The foreign policy regimen under Donald Trump’s leadership was an escape from the norm. The former president emphasized on an America First approach that reset the government’s view on trade, foreign policy, and immigration. Now that Joe Biden is in office as the 46th President of the United States, he’s expected to reverse many of the actions took by the Trump administration. This article highlights the 5 key foreign policy challenges that are in President Biden’s in-tray.
1. Restore Alliances and Re-Assess Competition with China
China is considered to be an emerging global superpower in many areas including economy, technology, military, diplomacy, and soft power influence. The country’s economy is projected to overtake the US faster than expected – particularly considered that our country took a harder hit from the COVID-19 pandemic. China has also been identified as the greatest long-term threat to the US. The animosity brewed between China and the US during president Trump’s regime does not make anything better.
It is up to President Joe Biden to pool allies for a united front against a rising China. So far, president Biden has said that he may keep some of the existing tariffs in place as well as expand sanctions in response to human rights violations. Analysts however anticipate that the Biden administration will take a different approach from the strong-armed strong exhibited by the Trump presidency.
2. Tame Russian Aggression
Russian aggression is considered to be a more urgent threat to American interests and influence around the world. Vladimir Putin seems to be on a rampage, with a cyber army that has breached American government and private sector systems multiple times. The Russian military and mercenaries are already engaged in conflicts all over, ranging from Syria to Libya, Venezuela, and the Central African Republic. Most recently, Putin’s government is accused of poisoning his chief critic, Alexei Navalny using chemical weapons and later jailing him on cooked-up charges.
Many analysts expect that President Biden will take a harder stance on Russia than Trump, who appears to have played to Putin’s tune on more than one occasion. Sanctions imposed on Russia in response to its aggression against Ukraine will likely continue. Already, Mr. Putin’s spokesperson has been quoted as saying they expect ‘nothing positive’ from the change in U.S. Administration.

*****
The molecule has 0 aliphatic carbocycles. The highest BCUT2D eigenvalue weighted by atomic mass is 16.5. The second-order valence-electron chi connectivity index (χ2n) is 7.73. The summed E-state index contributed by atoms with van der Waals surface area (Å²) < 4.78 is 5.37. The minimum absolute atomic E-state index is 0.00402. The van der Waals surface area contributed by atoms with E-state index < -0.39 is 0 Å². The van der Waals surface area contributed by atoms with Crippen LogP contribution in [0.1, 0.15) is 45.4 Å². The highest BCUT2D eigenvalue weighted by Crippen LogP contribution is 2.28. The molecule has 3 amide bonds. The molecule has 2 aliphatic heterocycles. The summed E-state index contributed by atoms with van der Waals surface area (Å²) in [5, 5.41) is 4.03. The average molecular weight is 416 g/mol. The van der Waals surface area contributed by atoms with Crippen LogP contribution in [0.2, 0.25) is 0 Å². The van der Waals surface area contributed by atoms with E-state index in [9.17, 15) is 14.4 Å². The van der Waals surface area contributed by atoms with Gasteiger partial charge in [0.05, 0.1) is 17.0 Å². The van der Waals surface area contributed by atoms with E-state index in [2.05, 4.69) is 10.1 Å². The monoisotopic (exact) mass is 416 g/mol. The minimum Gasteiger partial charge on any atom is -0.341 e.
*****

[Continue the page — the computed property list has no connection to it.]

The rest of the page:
3. Get Ahead of the North Korea Nuclear Menace
Donald Trump demonstrated one of the most vibrant approaches for addressing the North Korean perennial menace. President Trump went as far as meeting the pariah nation’s dictator leadership. While this did not stop North Korea from owning nuclear weapons, it at least put a ceasefire on the exchange of Armageddon threats between the two countries. Nonetheless, many strategists are worried that Donald Trump’s personal diplomacy may have given North Korea enough time to build more weapons.
As things stand right now, President Biden’s government will find itself in a position where it has less bargaining power. They may be forced to evaluate the possibility of pursuing an interim deal that at least puts a freeze on North Korea’s nuclear program. So far, President Biden has said that he is open to negotiating with Kim’s regime, but not Kim Jong Un himself.
4. Tackle the Iranian Problem
In July 2015, the Obama administration (along with France, United Kingdom, European Unition, Germany, and China) signed a deal with Iran. It required the country to limit nuclear activities in exchange for a lifting of sanctions. In 2018, then President Donald Trump announced that the US would be leaving the Iran nuclear deal, negating any gains that may have been achieved with the initial agreement.
President Joe Biden now finds himself in a situation where he has to deal with an Iran that has higher levels of enriched uranium. The president has so far said that he is considering returning to the original deal if Iran commits to strict compliance. Iran’s leaders, in response, say that they ought to be compensated for the economic damage resulting from Trump’s sanctions.
5. Address Climate Change
The Paris Agreement was a binding international treaty signed by 169 parties in 2015 to limit global warming. In 2017, former US President Donald Trump announced that the country would stop all participation with this accord. Mr. Trump’s main argument was that the agreement would put his country at a permanent disadvantage and undermine the economy. While this move was criticized by many allies, some experts argue that much more than an agreement on paper is needed to tackle the worsening climate change situation.
President Biden will have to pursue more robust measures as well as try to re-establish cooperation and goodwill with allies on this subject. China may be less reluctant to cooperate particularly given the animosity and spirit of competition between itself and the US.
Other major issues that will need priority attention from the President include migration and ending America’s war without increasing the risk of terror, as well During his first few weeks in office, President Biden has already signed dozens of executive actions to reverse many of Trump’s policies and set the direction for his own foreign policy.